A convertible option was added as well. The Super Deluxe Monza Spyder introduced improved brakes and suspension, and a multi-gauge instrument cluster which included a tachometer, cylinder head temperature gauge and intake manifold pressure gauge. In 1962, Chevrolet introduced the 150 hp (112 kW) turbocharged Monza Spyder, making the Corvair one of the first two production automobiles to come with a turbocharger as a factory option, (with the Oldsmobile F-85 Turbo Jetfire of the same year). Continuing from the end of the previous year was the Monza, heavily promoted and sometimes considered "the poor man's Porsche." The Monza was expanded to a four-door as well as a two-door coupe, and garnered around 144,000 sales.

The Greenbrier Sportswagon used the same body as the Corvan with window option, but was marketed as a station wagon like the Lakewood, and was available with trim and paint options similar to the cars, arguably making it the first American Minivan. Rampsides were used by the Bell System because of the ease with which cable reels could be rolled in and out of the bed. The Loadside was a fairly typical pickup of the era, except for the rear engine, forward controls, and a strange pit in the middle of the bed, The more popular pickup was the Rampside model, which, as its name implies, had a large fold-down ramp on the side of the pickup bed. There were also two models of pickup available.

The Corvan model was available in a myriad of configurations as both a panel van and a window van. That same year, Chevrolet also introduced the Corvair 95 line of light-duty truck, which used the Corvair driveline and were forward-control, with the driver sitting over the front wheels, as in the Volkswagen Type 2. Engine heat and gasoline odors migrating up through the floor of the station wagon proved to be a persistent problem, and the wagon was relatively short-lived. A station wagon, the Lakewood, was also added to the lineup in 1961, and it contained a total of 68 ft³ (1.9 m³) of cargo room — 58 in the main passenger compartment, and another 10 in the "trunk" under the hood.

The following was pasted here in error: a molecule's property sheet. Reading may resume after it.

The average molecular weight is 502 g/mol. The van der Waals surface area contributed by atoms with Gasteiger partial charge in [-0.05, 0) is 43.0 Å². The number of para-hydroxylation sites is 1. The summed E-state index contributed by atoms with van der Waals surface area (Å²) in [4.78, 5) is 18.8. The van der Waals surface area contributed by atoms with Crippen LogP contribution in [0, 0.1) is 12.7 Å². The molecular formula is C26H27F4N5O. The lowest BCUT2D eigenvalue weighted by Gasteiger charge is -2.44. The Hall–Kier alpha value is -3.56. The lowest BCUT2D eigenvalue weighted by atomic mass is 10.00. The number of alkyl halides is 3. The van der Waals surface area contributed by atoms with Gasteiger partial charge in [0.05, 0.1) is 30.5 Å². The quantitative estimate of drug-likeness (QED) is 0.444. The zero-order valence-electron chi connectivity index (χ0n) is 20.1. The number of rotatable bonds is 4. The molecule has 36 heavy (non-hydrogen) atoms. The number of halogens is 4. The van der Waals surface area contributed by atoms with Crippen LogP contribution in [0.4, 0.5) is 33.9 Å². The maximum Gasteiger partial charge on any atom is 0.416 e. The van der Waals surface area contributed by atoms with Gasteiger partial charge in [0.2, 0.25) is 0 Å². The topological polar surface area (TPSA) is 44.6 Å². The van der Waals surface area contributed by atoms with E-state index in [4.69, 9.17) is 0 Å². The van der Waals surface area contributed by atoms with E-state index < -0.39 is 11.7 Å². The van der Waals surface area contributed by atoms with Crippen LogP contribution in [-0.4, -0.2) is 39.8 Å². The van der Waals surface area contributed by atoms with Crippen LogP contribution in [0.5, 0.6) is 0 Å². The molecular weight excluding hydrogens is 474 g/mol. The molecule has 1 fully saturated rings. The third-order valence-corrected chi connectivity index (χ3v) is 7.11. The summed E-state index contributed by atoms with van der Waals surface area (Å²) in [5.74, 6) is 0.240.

The gasoline heater remained an option through 1964. The standard heater was changed from the gasoline heater to engine cooling air ducted into the passenger compartment. The high-performance engine was rated at 98 hp (73 kW). The base engine was still rated at 80 hp (60 kW) when paired with the manual transmissions and 84 hp (63 kW) when mated to the optional automatic transmission.

The Corvair engine received its first size increase to 145 in³, courtesy of a slight increase in bore size. For 1961 Chevrolet added an optional four-speed manual transmission to augment the standard three-speed manual and optional two-speed automatic. Despite its late introduction, the Monza sold 12,000 copies, making it one of the most popular Corvairs. Optional was a more powerful engine rated at 95 horsepower, thanks to a more radical camshaft and low-restriction exhaust.

The line quickly grew from plain, four-door sedans with bench seats (the base 500 and slightly more upscale 700) to the Monza 900, a two-door coupe with bucket seats and plush trim introduced late in the model year. Passenger compartment heat was supplied by a gasoline heater mounted in the luggage compartment. A novel feature available for two-doors was a fold-down rear seat, included on some higher-level models. The early 1960 models were conceived as economy cars, and had boxy styling, basic trim, and few amenities to keep prices down despite the relatively expensive and unique powertrain.